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Finalists to battle for first-ever Blue Jackets gaming crown

Ohio State student, Connecticut native to meet for NHL 19 crown

by Jeff Svoboda @JacketsInsider / BlueJackets.com

The Blue Jackets won't play hockey at Nationwide Arena on Monday, but there will be an event worth watching. 

The first-ever Blue Jackets EA Sports NHL 19 tournament will conclude at 5 p.m. with two top gamers facing off with $5,000 on the line. There will be a Columbus tie, with the two players each playing as the Blue Jackets. One finalist of the 650 gamers to enter is from central Ohio, and the finals matchup, which will be streamed live on the Blue Jackets' Twitch stream, will feature commentary from Columbus' own Nasher before the noted gamer takes on the champ in a friendly match. 

If you're familiar with the popularity of the NHL 19 video game, all this will make sense to you. If you're not, trust us, it's not as weird as you think.  

And if you're asking, why watch people play video games? For the same reason people watch people play hockey: It's a skill, and they're really good at it.  

First, here are bios of the two finalists -- Lewis Center native Matt Gutkoski and Connecticut native Josh Fuss. 

Matt Gutkoski (Top Shelf Cookie) 

Home: Lewis Center, Ohio 

System: PS4 

Twitter handle: @TSCCookie 

Accomplishments: Made it to the semi-finals in the NHL Gaming World Championship last year in Vegas 

How he got into high-level gaming: "I've been playing video games since I was 5 years old. I didn't actually start playing hockey until first or second grade, so I think I was playing video games before I got on the ice. I started playing competitively last year, and that was because I started playing NHL and was slowly creeping up the leaderboard and starting to hang around near the top. I started beating some relatively big-name players, so when the Gaming World Championship came out, I was like, 'I'll give it a shot. I literally have nothing to lose.'"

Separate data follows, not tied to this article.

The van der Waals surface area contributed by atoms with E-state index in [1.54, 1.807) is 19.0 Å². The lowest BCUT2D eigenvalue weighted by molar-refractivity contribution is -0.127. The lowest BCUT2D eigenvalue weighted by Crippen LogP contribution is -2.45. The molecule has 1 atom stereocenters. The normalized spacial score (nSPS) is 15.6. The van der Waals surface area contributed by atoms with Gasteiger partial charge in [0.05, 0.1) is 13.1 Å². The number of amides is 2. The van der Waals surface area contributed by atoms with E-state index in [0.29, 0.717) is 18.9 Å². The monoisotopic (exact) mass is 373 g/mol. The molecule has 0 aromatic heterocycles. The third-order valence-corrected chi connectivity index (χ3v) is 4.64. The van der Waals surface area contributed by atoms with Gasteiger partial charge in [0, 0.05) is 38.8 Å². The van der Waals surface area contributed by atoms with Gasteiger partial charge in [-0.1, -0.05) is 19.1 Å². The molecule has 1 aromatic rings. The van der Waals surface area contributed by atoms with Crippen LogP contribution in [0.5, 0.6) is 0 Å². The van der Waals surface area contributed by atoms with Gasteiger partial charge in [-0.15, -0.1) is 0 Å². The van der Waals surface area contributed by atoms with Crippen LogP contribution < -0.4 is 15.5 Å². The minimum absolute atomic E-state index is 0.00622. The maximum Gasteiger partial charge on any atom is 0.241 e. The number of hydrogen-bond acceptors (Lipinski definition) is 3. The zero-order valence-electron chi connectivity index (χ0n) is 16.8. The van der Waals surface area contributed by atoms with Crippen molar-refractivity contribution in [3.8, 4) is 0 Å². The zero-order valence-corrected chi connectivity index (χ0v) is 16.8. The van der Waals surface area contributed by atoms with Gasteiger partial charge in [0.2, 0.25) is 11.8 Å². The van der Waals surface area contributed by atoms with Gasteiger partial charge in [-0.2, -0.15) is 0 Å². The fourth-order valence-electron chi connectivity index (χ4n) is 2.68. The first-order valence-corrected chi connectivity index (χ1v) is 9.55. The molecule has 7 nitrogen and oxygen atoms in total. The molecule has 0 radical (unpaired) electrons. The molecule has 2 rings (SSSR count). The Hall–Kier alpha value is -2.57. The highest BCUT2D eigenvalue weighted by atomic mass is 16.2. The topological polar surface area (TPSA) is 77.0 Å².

Gutkoski, 21, is a marketing major at Ohio State and attended Olentangy Orange High School, where he played on a team that won the Blue Jackets Cup as champion of the Capital Hockey Conference in 2015. He's taken part in a number of team tournaments throughout the season but finally broke through with a win in the PS4 bracket of his hometown team's event. 

"I've done a few of them, but nothing to get to that next step," Gutkoski said. "Honestly, to be able to get to the Blue Jackets one, if there's any tournament I would have wanted to make, it would be this one. It's nice to finally win one." 

Josh Fuss 

Home: Greenwich, Ct. 

System: XBox 

Twitter/Instagram/Twitch/YouTube Handles: OFs_5 

Accomplishments: Participated in the Winnipeg Jets tournament, winning the XBox bracket 

How he got into high-level gaming: "I started playing a high level of NHL with NHL 17 but didn't really start competing in tournaments like this until this year." 

Fuss, 17, does have a connection to the Blue Jackets despite being from Connecticut. Though his favorite player is Sidney Crosby, he might have had a bit of an advantage in the CBJ tournament -- the Blue Jackets are his favorite team to use in the game.